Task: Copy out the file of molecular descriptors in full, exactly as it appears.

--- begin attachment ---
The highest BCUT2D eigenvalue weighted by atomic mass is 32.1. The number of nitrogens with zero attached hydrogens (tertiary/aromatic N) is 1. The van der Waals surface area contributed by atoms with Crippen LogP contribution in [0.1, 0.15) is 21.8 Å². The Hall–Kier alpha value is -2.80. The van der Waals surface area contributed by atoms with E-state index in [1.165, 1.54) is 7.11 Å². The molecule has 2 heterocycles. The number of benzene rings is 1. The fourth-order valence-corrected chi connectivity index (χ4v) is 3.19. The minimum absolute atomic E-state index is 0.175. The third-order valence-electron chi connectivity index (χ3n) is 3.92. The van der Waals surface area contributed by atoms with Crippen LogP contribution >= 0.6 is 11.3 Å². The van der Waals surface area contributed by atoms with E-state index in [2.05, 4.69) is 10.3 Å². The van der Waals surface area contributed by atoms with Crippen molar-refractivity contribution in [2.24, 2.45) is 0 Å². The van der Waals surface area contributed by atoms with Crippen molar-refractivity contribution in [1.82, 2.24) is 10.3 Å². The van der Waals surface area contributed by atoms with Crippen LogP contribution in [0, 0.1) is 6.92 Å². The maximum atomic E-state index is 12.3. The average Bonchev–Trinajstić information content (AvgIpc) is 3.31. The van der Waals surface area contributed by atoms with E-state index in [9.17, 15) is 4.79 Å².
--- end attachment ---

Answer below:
The highest BCUT2D eigenvalue weighted by atomic mass is 32.1. The number of nitrogens with zero attached hydrogens (tertiary/aromatic N) is 1. The van der Waals surface area contributed by atoms with Crippen LogP contribution in [0.1, 0.15) is 21.8 Å². The Hall–Kier alpha value is -2.80. The van der Waals surface area contributed by atoms with E-state index in [1.165, 1.54) is 7.11 Å². The molecule has 2 heterocycles. The number of benzene rings is 1. The fourth-order valence-corrected chi connectivity index (χ4v) is 3.19. The minimum absolute atomic E-state index is 0.175. The third-order valence-electron chi connectivity index (χ3n) is 3.92. The van der Waals surface area contributed by atoms with Crippen LogP contribution >= 0.6 is 11.3 Å². The van der Waals surface area contributed by atoms with E-state index in [2.05, 4.69) is 10.3 Å². The van der Waals surface area contributed by atoms with Crippen molar-refractivity contribution in [2.24, 2.45) is 0 Å². The van der Waals surface area contributed by atoms with Crippen molar-refractivity contribution in [1.82, 2.24) is 10.3 Å². The van der Waals surface area contributed by atoms with Crippen LogP contribution in [0, 0.1) is 6.92 Å². The maximum atomic E-state index is 12.3. The average Bonchev–Trinajstić information content (AvgIpc) is 3.31. The van der Waals surface area contributed by atoms with E-state index in [9.17, 15) is 4.79 Å².